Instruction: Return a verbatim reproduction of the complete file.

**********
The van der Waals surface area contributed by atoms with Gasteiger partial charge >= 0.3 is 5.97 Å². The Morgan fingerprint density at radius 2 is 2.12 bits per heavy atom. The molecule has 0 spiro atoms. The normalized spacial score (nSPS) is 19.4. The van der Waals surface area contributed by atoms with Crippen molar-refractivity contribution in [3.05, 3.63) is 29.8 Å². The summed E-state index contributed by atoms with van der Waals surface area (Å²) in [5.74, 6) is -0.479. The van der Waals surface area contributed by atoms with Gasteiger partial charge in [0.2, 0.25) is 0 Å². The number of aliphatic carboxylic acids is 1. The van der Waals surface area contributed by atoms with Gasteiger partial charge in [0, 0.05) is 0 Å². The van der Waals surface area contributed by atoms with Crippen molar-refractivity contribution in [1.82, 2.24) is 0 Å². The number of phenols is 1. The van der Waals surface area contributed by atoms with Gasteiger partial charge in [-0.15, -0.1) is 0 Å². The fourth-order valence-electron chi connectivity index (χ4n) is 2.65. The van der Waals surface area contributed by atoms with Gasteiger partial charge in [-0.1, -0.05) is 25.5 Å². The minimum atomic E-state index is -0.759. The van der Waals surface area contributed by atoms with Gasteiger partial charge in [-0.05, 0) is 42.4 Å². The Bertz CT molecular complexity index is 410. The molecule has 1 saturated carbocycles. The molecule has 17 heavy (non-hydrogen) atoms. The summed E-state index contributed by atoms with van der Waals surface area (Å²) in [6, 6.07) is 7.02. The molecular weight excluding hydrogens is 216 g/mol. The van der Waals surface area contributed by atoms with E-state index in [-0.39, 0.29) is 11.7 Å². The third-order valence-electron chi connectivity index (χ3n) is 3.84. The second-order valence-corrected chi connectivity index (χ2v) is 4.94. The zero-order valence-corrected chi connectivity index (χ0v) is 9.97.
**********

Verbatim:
The van der Waals surface area contributed by atoms with Gasteiger partial charge >= 0.3 is 5.97 Å². The Morgan fingerprint density at radius 2 is 2.12 bits per heavy atom. The molecule has 0 spiro atoms. The normalized spacial score (nSPS) is 19.4. The van der Waals surface area contributed by atoms with Crippen molar-refractivity contribution in [3.05, 3.63) is 29.8 Å². The summed E-state index contributed by atoms with van der Waals surface area (Å²) in [5.74, 6) is -0.479. The van der Waals surface area contributed by atoms with Gasteiger partial charge in [0.2, 0.25) is 0 Å². The number of aliphatic carboxylic acids is 1. The van der Waals surface area contributed by atoms with Gasteiger partial charge in [0, 0.05) is 0 Å². The van der Waals surface area contributed by atoms with Crippen molar-refractivity contribution in [1.82, 2.24) is 0 Å². The number of phenols is 1. The van der Waals surface area contributed by atoms with Gasteiger partial charge in [-0.15, -0.1) is 0 Å². The fourth-order valence-electron chi connectivity index (χ4n) is 2.65. The van der Waals surface area contributed by atoms with Gasteiger partial charge in [-0.1, -0.05) is 25.5 Å². The minimum atomic E-state index is -0.759. The van der Waals surface area contributed by atoms with Gasteiger partial charge in [-0.05, 0) is 42.4 Å². The Bertz CT molecular complexity index is 410. The molecule has 1 saturated carbocycles. The molecule has 17 heavy (non-hydrogen) atoms. The summed E-state index contributed by atoms with van der Waals surface area (Å²) in [6, 6.07) is 7.02. The molecular weight excluding hydrogens is 216 g/mol. The van der Waals surface area contributed by atoms with E-state index in [-0.39, 0.29) is 11.7 Å². The third-order valence-electron chi connectivity index (χ3n) is 3.84. The second-order valence-corrected chi connectivity index (χ2v) is 4.94. The zero-order valence-corrected chi connectivity index (χ0v) is 9.97.